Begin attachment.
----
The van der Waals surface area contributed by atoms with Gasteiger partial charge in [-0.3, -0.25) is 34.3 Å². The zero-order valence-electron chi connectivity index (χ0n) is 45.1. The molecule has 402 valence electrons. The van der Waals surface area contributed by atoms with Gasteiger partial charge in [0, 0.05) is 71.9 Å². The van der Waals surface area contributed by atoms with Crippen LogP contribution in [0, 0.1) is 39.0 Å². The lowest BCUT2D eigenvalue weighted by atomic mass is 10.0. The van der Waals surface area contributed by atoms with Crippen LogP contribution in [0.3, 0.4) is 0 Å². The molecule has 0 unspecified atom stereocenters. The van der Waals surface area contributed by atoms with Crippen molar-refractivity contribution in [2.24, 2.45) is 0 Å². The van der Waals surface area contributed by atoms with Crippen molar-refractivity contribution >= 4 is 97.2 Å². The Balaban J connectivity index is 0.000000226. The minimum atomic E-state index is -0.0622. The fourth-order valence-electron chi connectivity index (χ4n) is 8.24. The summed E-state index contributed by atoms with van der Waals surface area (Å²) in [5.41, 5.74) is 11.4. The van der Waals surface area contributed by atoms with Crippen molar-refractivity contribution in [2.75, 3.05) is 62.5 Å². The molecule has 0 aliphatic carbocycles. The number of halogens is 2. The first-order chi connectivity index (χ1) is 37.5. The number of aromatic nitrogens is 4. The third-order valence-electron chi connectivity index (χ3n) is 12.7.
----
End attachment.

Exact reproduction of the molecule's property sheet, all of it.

The van der Waals surface area contributed by atoms with Gasteiger partial charge in [-0.3, -0.25) is 34.3 Å². The zero-order valence-electron chi connectivity index (χ0n) is 45.1. The molecule has 402 valence electrons. The van der Waals surface area contributed by atoms with Gasteiger partial charge in [0, 0.05) is 71.9 Å². The van der Waals surface area contributed by atoms with Crippen LogP contribution in [0, 0.1) is 39.0 Å². The lowest BCUT2D eigenvalue weighted by atomic mass is 10.0. The van der Waals surface area contributed by atoms with Crippen LogP contribution in [0.3, 0.4) is 0 Å². The molecule has 0 unspecified atom stereocenters. The van der Waals surface area contributed by atoms with Crippen molar-refractivity contribution in [2.24, 2.45) is 0 Å². The van der Waals surface area contributed by atoms with Crippen molar-refractivity contribution >= 4 is 97.2 Å². The Balaban J connectivity index is 0.000000226. The minimum atomic E-state index is -0.0622. The fourth-order valence-electron chi connectivity index (χ4n) is 8.24. The summed E-state index contributed by atoms with van der Waals surface area (Å²) in [5.41, 5.74) is 11.4. The van der Waals surface area contributed by atoms with Crippen molar-refractivity contribution in [2.75, 3.05) is 62.5 Å². The molecule has 0 aliphatic carbocycles. The number of halogens is 2. The first-order chi connectivity index (χ1) is 37.5. The number of aromatic nitrogens is 4. The third-order valence-electron chi connectivity index (χ3n) is 12.7.